This story has nothing to do with dead bodies but it would have made a great “Cops” episode.   I’m a new sergeant working Southeast Division (Watts) on Morning Watch.  It’s been another slow night and I’m looking forward to getting off work and jumping into morning rush hour traffic through downtown L.A.  A Domestic Violence radio call comes out just as the sun is rising over the Watts Towers.  The suspect is now on the roof of his house and refuses to come down.  Maybe he thought he was in New Orleans?

Pole vaulter photo by USA Today

Pole vaulter photo by USA Today

I arrive and can’t believe my eyes.  This nut is indeed on the roof of his house, but what they failed to tell us was that he was armed with a twenty foot pole.  He refused to come down and if the officers got too close he would pole vault to the house next door.  I watched him vault across three houses and then back.  This went on for over an hour.  I rated his technique as only a five!

Ok, you’re the supervisor at the scene. What tactic would you use?  If you use a taser or tear gas him and he falls off the roof, he’ll probably break his neck and die.  You don’t want to send officers up on the roof and fight this nut, the officers might fall off the roof.  You could call for a crisis negotiator but this guy is high and not very rational.  After Police Academy-taught negotiations fail, you lower your expectations.  Most of his responses are limited to about two words which are about my mother.

Well, patience paid off again.  We kept watching him and at times laughed at him.  This upset him so he tried one more vault, only this time his hands slipped and he fell off the roof.  He bounced once and was taken into custody.  If this had been in Hollywood it would have been covered by 5 news stations with commentators critiquing our tactics.  In Watts, a stalled big rig on the Harbor freeway was the breaking news.  I was just enough overtime that my drive home was traffic free.  I went home and went to bed but I couldn’t sleep because I kept laughing at the Watts pole vaulter.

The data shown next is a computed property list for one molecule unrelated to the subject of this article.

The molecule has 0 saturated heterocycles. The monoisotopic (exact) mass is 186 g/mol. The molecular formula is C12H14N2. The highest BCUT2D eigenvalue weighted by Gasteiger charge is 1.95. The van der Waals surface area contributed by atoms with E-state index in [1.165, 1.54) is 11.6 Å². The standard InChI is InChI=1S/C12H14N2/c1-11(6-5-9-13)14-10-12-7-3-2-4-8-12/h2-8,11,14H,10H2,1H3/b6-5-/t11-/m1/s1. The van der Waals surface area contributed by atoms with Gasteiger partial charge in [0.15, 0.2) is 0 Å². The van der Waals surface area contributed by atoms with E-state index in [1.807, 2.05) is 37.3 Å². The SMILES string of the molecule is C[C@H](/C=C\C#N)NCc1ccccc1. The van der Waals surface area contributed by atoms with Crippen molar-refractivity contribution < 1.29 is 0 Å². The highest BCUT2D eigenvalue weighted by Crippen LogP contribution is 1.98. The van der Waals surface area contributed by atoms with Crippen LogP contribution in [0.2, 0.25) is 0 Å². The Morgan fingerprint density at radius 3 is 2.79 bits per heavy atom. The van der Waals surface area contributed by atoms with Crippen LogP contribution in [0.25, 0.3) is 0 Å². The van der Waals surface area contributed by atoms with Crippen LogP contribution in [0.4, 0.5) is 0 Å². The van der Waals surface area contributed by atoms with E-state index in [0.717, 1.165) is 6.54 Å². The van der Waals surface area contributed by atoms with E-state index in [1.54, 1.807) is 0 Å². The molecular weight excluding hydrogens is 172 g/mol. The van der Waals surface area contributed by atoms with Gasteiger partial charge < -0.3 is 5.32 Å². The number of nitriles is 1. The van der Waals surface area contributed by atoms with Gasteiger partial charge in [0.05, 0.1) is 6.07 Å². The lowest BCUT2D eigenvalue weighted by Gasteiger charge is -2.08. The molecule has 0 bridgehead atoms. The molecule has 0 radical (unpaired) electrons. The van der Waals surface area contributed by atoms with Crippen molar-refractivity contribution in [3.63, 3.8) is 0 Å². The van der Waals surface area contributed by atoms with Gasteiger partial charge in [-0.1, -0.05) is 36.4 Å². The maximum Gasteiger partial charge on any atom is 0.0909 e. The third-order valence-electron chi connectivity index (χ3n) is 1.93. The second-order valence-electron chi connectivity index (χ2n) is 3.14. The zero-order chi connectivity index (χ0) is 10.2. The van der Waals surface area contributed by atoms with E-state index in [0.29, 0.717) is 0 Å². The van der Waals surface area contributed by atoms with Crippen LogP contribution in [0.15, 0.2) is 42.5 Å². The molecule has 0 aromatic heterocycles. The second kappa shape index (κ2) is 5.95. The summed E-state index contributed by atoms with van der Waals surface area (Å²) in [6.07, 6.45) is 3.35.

Cops see some bizarre things not only in Hollywood but in every city. You just have to wait for the radio call.



One comment on “Ramblings Bizarre

  1. Wandering Voiceless
    January 5, 2014

    This was truly a great post. Loved all 3 stories. Thanks for sharing. :>


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This entry was posted on January 5, 2014 by in Law Enforcement, Ramblings by Hal and tagged , , , , , .

Cop Talk

For all things about cop culture-the work, the family, the days off.

The purpose of this page is to educate writers of all genres to be accurate in their portrayal of law enforcement professionals. This includes meter maids (I was a "lovely Rita" many years ago), dispatcher, patrol officers, detectives, and administrators.

I have many resources in my 35 year career in California law enforcement. I index and explain common errors that found in all media. Guests will also post about police professionalism today and tomorrow as well as historical articles about the way things used to be, "back in the day".

Examples of police media myths: missing persons cannot be reported by anyone but the family; missing persons reports can't be taken until the subject has been missing 24 hours; all cops eat donuts.

You get my drift.



Just the Facts, Ma'am posts Sundays and Fridays. Sundays scheduled writers Hal Collier, Ed Meckle, Mikey, and John Schick take us through the days and nights of those who protect and serve.
Friday postings feature authors sharing their thoughts about this journey we call authorship.
Extra postings will include California 'Officer Down' notices or something special. I will update progress of my current literary project as they develop.